[11] Note that whether a document contains legal reasoning is not the crucial question in determining whether that document disposes of the entire matter in litigation as to one or more parties. Rather, what matters is whether the document contains explicit language dismissing or adjudging the entire matter in litigation as to one or more parties.

[12] We use "adjudging" here to cover cases in which it is a judgment that disposes of the matter. For example, documents disposing of a matter in favor of the party bringing the action will often state "it is adjudged that . . . ." In order to be a final judgment for purpose of appeal under ァ 808.03(1), such a document will require that or similar explicit language adjudging the matter.

[13] Illinois Farmers argues that because only dismissal follows from granting summary judgment, the circuit court's decision "disposed" of all substantive issues, and therefore constitutes a final order. This is incorrect for the same reason that the court of appeals' reasoning is incorrect: "deciding" in the sense of memorializing legal reasoning is not the functional equivalent of "disposing" of the case, which requires an explicit statement dismissing or adjudging an entire matter in litigation as to one or more parties.

[14] Illinois Farmers argues that the view that a final order must contain explicit language of dismissal conflicts with the court of appeals' decision in Contardi v. American Family Mutual Ins. Co., 2004 WI App 104, 273 Wis. 2d 509, 680 N.W.2d 828. Contardi involved a "Decision and Order" that stated "the defendant's motion for summary judgment is granted." Id., カ3 (emphasis in original). The court of appeals determined that because the words of the document do not indicate that the circuit court intended to enter another document, the "Decision and Order" constituted a final order for purpose of appeal. Id. カ9. Contardi, however, antedates Harder, according to which courts infer intent from whether a document disposes of the entire matter in litigation as to one or more parties. Under Harder and the present case, language that merely grants a motion for summary judgment does not suffice to dispose of an entire matter in litigation.

[15] See, e.g., Shuput v. Lauer, 109 Wis. 2d 164, 172, 325 N.W.2d 321 (1982) ("the judgment of foreclosure and sale determines the rights of the parties and disposes of the entire matter in litigation"); Bearns v. Dep't of Industry, Labor & Human Relations, 102 Wis. 2d 70, 78, 306 N.W.2d 22 (1981) ("We believe those cases were properly appealable as of right because in each the disposition in the trial court disposed of the entire matter in litigation."); State v. Rabe, 96 Wis. 2d 48, 56, 291 N.W.2d 809 (1980) ("Orders which '[dispose] of the entire matter in litigation' are appealable by right; all other orders are appealable only by permission." (brackets in original)); Leske v. Leske, 185 Wis. 2d 628, 633, 517 N.W.2d 538 (Ct. App. 1994) ("the pendency of a claim for attorney's fees under a specific fee-shifting statute does not render a judgment or order nonfinal, provided that the judgment or order disposes of all of the substantive causes of action between the parties"). See also Radoff v. Red Owl Stores, Inc., 109 Wis. 2d 490, 494, 326 N.W.2d 240 (1982)).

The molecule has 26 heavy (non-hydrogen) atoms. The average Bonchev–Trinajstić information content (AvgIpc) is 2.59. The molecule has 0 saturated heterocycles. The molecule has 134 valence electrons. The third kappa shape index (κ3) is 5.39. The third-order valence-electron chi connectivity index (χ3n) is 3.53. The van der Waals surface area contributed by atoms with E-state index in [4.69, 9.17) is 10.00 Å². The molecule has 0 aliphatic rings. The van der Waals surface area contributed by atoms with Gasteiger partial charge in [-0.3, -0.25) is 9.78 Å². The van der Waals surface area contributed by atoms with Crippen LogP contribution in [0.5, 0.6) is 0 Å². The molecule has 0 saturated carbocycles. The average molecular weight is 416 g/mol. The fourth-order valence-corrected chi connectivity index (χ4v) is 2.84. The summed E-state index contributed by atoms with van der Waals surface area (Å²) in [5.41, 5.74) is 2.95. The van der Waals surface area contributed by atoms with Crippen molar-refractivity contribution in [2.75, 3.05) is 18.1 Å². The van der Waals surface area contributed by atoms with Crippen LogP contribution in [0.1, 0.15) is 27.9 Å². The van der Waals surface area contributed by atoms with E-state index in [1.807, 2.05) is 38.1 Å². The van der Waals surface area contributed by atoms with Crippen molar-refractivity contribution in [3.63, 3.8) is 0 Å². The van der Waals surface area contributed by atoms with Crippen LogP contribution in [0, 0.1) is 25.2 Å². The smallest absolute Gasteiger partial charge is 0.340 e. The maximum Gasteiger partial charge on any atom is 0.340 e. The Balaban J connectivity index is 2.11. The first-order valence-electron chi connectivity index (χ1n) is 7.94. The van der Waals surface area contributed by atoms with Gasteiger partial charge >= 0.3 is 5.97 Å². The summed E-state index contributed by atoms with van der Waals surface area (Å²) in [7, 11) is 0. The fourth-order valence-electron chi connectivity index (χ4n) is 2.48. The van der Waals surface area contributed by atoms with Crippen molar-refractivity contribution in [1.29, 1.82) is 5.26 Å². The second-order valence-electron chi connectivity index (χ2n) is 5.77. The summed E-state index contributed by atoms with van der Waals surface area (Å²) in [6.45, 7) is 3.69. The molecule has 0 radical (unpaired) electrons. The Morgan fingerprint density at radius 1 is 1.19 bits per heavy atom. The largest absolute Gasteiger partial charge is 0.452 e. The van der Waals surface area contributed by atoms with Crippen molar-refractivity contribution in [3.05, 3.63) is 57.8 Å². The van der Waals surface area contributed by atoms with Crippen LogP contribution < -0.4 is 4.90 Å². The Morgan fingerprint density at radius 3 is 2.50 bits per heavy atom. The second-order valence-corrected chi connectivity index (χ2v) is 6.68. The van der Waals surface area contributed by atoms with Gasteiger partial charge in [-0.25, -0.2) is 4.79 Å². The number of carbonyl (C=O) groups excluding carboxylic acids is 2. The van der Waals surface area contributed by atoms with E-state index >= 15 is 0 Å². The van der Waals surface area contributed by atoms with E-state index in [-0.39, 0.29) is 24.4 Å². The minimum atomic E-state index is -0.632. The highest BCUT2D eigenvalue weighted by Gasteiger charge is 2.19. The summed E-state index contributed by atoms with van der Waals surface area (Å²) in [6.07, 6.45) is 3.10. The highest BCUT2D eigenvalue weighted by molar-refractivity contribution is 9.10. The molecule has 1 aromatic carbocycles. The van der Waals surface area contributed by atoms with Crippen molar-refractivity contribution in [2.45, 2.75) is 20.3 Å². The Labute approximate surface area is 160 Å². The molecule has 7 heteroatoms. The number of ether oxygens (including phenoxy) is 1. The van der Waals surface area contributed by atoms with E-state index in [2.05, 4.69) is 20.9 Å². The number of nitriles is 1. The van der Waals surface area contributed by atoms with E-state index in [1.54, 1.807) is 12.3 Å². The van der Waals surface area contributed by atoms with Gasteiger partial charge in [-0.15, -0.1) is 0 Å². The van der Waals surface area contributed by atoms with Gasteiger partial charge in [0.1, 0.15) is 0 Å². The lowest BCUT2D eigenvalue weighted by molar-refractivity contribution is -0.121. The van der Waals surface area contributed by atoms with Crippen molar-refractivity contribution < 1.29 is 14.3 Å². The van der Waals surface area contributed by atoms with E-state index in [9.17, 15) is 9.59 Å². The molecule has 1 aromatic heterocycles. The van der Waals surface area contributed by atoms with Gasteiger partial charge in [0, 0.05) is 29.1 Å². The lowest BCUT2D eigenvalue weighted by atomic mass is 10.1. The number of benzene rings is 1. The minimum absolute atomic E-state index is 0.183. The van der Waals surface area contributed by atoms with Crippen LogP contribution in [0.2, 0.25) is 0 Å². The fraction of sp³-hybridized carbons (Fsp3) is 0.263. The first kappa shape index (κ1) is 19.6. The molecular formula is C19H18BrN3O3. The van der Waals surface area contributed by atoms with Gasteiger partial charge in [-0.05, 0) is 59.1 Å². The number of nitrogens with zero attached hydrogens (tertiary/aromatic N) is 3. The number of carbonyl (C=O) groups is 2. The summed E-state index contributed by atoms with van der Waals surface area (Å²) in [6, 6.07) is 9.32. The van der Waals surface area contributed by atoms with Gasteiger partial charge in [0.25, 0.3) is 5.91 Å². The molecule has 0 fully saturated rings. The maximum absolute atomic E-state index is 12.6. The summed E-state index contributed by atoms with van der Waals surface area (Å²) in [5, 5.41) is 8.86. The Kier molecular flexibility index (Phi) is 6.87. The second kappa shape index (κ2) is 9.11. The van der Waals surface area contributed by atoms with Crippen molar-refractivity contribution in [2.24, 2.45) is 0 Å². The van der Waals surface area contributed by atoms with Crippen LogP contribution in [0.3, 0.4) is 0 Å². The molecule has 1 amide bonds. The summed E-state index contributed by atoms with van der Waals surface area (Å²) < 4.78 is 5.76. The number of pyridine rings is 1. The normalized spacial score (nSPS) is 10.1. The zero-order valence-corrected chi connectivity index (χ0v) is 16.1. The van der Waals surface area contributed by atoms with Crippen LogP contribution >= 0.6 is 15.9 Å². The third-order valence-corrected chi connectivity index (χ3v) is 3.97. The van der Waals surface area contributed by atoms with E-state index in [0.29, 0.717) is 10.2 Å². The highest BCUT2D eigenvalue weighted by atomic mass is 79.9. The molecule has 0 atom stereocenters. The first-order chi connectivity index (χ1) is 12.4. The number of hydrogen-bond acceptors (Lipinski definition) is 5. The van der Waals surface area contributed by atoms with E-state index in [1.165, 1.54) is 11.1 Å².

[16] The focus of our discussion is on final orders and judgments that may be appealed as a matter of right. Wis. Stat. ァ 808.03(1). Non-final orders and judgments are appealable only by permission of the court. Wis. Stat. ァ 808.03(2).

[17] See note 6, supra.

[18] The federal system addresses the need for clarity with respect to finality by requiring that courts enter a separate document constituting final judgment. Fed. R. Civ. P. 58 (2006); Fed. R. App. P. 4(a)(7), 4(b)(6) (2006). In its amicus brief in this case, the Appellate Practice Section of the State Bar of Wisconsin suggests such a "separate trigger" rule for Wisconsin. While a separate document would provide clarity, the federal rule has also presented some challenges. See Daniel S. Tomson, Note, Rule 58's Dirty Little Secret: The Problematic Lack of Uniform Enforcement of Federal Rule of Civil Procedure 58 within the Federal Court System, 36 Val. U. L. Rev. 767 (Summer 2002). Unless and until our current rules are modified, the requirement of the statement on finality which we embrace above provides additional clarity within our existing appellate procedures.

[19] Likewise there may be cases in which a document states that it is final for purposes of appeal under ァ 808.03(1), but does not actually "dispose of the entire matter in litigation as to one or more of the parties" as required by ァ 808.03(1). Such a document cannot be a final order or final judgment under the plain language of the statute. Circuit courts should therefore be mindful of whether a document stating that it is final for purposes of appeal does in fact dispose of the entire matter in litigation as to one or more parties.

[20] See Soquet v. Soquet, 117 Wis. 2d 553, 560, 345 N.W.2d 401 (1984), which states that "[t]he general rule is that '[s]tatutes giving the right of appeal are liberally construed, and an interpretation which will work a forfeiture of that right is not favored.'" (quoting 3 Sutherland Statutory Construction ァ 67.08 (1974)); Norman J. Singer, Statutes and Statutory Construction (6th Ed. 2003), ァ 67.10.

[21] Courts may apply a new rule of law "prospectively" in different ways. See Thomas E. Fairchild, Limitation of New Judge-Made Law to Prospective Effect Only: "Prospective Overruling" or "Sunbursting", 51 Marq. L. Rev. 254, 258-67 (1967-68). For example, the new rule may be applied only to future events, and not to the case in which the rule is announced. See id. at 255. It may also be applied to the case in which the rule is announced, and to future events, but not to conduct that has already occurred. Harmann v. Hadley, 128 Wis. 2d 371, 378, 382 N.W.2d 673 (1986). It may also be applied to some future date, as is the case here. See Fairchild, Limitation of New Judge-Made Law, at 262; Widell v. Holy Trinity Catholic Church, 19 Wis. 2d 648, 657, 121 N.W.2d 249 (1963).